June 6, 2010

1985 Loose Menghai 8582 & The Mandarin's Tea Room

This afternoon I had a nice session with this 80's Menghai 8582 pu-erh from The Mandarin's Tea Room. Tim has been blogging for several years, but only recently started selling tea. I'm far from the first to write about his teas, and I'm sure plenty of you out there have already been attracted by his shop's alluring-looking teas and hyperbolic prices. Like you, I've been interested since the site went up but only recently did I take the plunge and order 5g each of this tea and the 80's brick, as well as some of the 2009 high-fired Anxi Tieguanyin.

My time with this tea was very pleasant. The loose leaves show the spectrum of aged pu-erh colors, from dark brown to more of a rusty red for the buds and yellowed leaves, and there are enough white specks to indicate some period of humid storage. My 5g sample was quite loose--not really any chunks to speak of, which makes me wonder when this tea was last in cake form, and why it was broken up (assuming it's been broken up since before Tim bought it). Brewing loose pu-erhs takes a bit more attention; since the leaves are all already separate, the flavor and essence of the leaves comes out a bit quicker and I have to adjust my tried-and-true brewing parameters a bit and be swift pouring off the rinse.

The aroma is rich, perfect for these final damp spring days, and each brew fills the cup with thick darkness topped with swirling mist. I've tried enough Menghai pu-erhs of this vintage that experiencing this tea isn't a revelation, but more of a very happy comfort. As with most aged pu-erh, the mouth feel is a main attraction--smooth as the day is long, though there's a tiny trace of astringency that some more aging could probably take care of. Likewise, the flavor is well-developed and mature, but as the steeping times first start increasing there's a vanishing hint of bitterness. When a tea's character is so full, though, it's hard to fault it for exhibiting the last vestiges of its youth--if I owned a cake of this tea, I doubt I'd be telling myself "Wait 5-10 more years, then it'll be fully mature." If anything, a fleeting whisper of youth only adds complexity to an aged tea--more important to my palate is that the aged characteristics outweigh the youthful ones, and there's no contest here. I'd also note that this tea's flavor seems to exhibit more high notes, maybe more acidity than other aged 8582's I've tried, which is a welcome addition to its complexity--clearly I'm not even close to having this recipe mastered! Although there are better values out there for sampling, I'd confidently add this tea to the short list of "good" aged pu-erh options if you're unfamiliar with the genre and want to gain a better understanding of the baffling relationship between young and old pu-erh.

I also have to mention the packaging (pictured above), which seems to be designed more with NYC residents in mind rather than seasoned tea drinkers. Yes, my 5g of 8582 really did come in a glass vial with a cork stopper. The ornate tag describes the tea. The glass vial came in a white box (along with my other 5g sample, in its own vial, of course) sealed with a sticker that reads "Pure Premium of the Choicest China Teas...Superior Quality Leaves." The white box was in turn wrapped in tissue paper, which was sealed with another special sticker, and a separate embossed card details brewing instructions for the tea. I acknowledge and want to be respectful of the effort that's gone into selecting and providing these quality teas, but to me this kind of packaging is over the top and arguably wasteful. I appreciate the impact of an attractive and classy look when it comes to branding, but so much extra material and frill seems designed to either attract people who don't know enough about tea to be attracted by the teas' virtues themselves, or to make the rather "NYC" prices seem to be more "worth it." The second option is a little ironic, considering the fact that the expense of the custom stickers, cards and multiple individual wrappings is only driving the prices up more. If there were a "No fancy wrappings, please, just tea in bags adequate for storage" option on the site's checkout, I'd gladly select it, but instead I'm feeling guilty about instigating the waste. However, I give Tim credit for so completely conceptualizing the look of his product and not compromising on presentation--it's just not my style!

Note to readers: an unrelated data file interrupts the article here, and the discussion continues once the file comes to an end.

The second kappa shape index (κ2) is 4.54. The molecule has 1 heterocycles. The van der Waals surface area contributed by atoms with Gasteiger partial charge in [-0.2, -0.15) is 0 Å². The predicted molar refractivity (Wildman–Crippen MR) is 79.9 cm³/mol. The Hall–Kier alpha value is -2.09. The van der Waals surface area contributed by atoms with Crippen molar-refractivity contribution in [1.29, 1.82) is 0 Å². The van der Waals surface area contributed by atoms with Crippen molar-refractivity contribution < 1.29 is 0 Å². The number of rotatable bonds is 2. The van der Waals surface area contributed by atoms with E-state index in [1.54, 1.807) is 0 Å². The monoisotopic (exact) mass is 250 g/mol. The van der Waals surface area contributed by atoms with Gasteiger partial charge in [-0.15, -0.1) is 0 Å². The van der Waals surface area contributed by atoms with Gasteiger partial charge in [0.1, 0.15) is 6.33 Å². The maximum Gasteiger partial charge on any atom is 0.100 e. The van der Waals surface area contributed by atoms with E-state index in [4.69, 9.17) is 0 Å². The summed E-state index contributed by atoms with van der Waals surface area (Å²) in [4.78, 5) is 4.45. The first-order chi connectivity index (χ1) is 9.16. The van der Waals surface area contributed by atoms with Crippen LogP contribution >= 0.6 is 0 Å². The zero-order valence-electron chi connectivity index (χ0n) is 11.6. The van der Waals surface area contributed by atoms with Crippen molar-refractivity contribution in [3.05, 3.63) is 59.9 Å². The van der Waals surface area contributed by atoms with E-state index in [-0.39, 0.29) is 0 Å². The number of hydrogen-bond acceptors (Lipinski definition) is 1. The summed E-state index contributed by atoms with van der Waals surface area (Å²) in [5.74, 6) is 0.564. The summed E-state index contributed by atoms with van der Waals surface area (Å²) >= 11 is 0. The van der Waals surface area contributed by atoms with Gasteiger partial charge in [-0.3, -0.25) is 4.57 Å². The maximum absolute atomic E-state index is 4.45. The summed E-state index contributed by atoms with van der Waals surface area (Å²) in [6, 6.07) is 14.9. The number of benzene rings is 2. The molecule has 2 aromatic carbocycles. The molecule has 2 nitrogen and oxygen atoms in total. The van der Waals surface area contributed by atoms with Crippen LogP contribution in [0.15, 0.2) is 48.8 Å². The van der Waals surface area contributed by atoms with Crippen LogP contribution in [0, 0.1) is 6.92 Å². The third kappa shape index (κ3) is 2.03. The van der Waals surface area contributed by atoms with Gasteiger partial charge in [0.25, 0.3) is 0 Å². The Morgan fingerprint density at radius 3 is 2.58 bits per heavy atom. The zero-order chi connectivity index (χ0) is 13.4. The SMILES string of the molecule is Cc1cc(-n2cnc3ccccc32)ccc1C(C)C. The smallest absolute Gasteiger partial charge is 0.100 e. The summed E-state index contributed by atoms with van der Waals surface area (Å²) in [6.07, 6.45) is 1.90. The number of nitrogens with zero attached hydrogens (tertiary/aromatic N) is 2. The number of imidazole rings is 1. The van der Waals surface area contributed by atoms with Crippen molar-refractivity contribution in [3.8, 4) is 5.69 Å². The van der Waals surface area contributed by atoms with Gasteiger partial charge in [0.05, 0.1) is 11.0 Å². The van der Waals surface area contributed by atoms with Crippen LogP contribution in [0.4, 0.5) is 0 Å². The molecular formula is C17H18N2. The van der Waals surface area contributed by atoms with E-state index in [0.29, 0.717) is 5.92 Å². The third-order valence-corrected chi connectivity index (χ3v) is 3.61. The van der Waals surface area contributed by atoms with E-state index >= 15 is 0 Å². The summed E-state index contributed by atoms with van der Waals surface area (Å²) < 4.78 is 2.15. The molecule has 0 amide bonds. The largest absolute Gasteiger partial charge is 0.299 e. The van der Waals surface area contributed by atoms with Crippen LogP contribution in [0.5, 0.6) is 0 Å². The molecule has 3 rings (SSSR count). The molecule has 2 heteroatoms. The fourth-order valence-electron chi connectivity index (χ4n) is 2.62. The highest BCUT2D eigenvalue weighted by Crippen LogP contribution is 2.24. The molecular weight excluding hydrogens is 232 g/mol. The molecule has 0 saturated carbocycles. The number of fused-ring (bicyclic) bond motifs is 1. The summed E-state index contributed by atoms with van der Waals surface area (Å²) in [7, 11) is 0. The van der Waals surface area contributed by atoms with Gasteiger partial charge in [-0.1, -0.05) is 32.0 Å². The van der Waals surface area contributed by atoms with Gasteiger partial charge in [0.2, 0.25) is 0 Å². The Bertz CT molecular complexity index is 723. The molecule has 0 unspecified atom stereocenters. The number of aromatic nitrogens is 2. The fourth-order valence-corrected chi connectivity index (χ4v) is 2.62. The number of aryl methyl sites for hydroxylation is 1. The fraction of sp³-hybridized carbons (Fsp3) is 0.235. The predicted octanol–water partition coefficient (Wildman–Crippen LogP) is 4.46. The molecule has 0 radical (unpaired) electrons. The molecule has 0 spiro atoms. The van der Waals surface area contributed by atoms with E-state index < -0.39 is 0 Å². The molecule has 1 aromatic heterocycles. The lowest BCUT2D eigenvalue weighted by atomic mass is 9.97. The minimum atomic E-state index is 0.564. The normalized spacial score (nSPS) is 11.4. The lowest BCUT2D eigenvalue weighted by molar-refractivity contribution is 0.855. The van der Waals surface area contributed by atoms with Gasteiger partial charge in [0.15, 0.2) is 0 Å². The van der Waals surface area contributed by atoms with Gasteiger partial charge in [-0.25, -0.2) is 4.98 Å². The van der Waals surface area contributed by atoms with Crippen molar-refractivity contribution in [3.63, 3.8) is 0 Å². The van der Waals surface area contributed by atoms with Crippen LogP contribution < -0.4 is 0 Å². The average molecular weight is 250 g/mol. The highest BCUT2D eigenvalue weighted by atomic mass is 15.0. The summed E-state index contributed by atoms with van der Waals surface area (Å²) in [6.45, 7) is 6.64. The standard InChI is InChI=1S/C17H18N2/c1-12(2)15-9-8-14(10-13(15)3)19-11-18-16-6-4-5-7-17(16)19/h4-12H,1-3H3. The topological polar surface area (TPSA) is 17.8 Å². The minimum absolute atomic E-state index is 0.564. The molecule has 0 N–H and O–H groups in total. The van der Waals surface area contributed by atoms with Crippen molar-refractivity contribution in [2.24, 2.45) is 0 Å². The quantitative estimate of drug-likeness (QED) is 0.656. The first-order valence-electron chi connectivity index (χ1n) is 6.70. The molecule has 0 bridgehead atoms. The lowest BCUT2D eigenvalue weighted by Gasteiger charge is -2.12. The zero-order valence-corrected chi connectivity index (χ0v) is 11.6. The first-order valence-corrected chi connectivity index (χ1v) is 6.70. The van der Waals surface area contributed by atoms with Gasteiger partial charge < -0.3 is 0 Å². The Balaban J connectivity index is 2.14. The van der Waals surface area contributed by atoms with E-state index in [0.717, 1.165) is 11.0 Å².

Unfortunately I don't have enough time these days to individually review all of the teas from this purchase, I will say that the 2009 high-fired Tieguanyin is my top pick. The tea's sumptuously complex, easily the best of the few fired Anxi Tieguanyins I've tried, and I've been surprised at how vibrant the high notes and acidity are. I'd venture to say that the tea's flavor profile is the closest thing to Taiwan's Muzha Tieguanyin I've tasted from the mainland, and that Tim's tea is close to being as good as the great Muzha TGY currently offered on Hou De, though neither are inexpensive. As always, all quibbles aside, I'm thankful for the opportunity to try such good teas.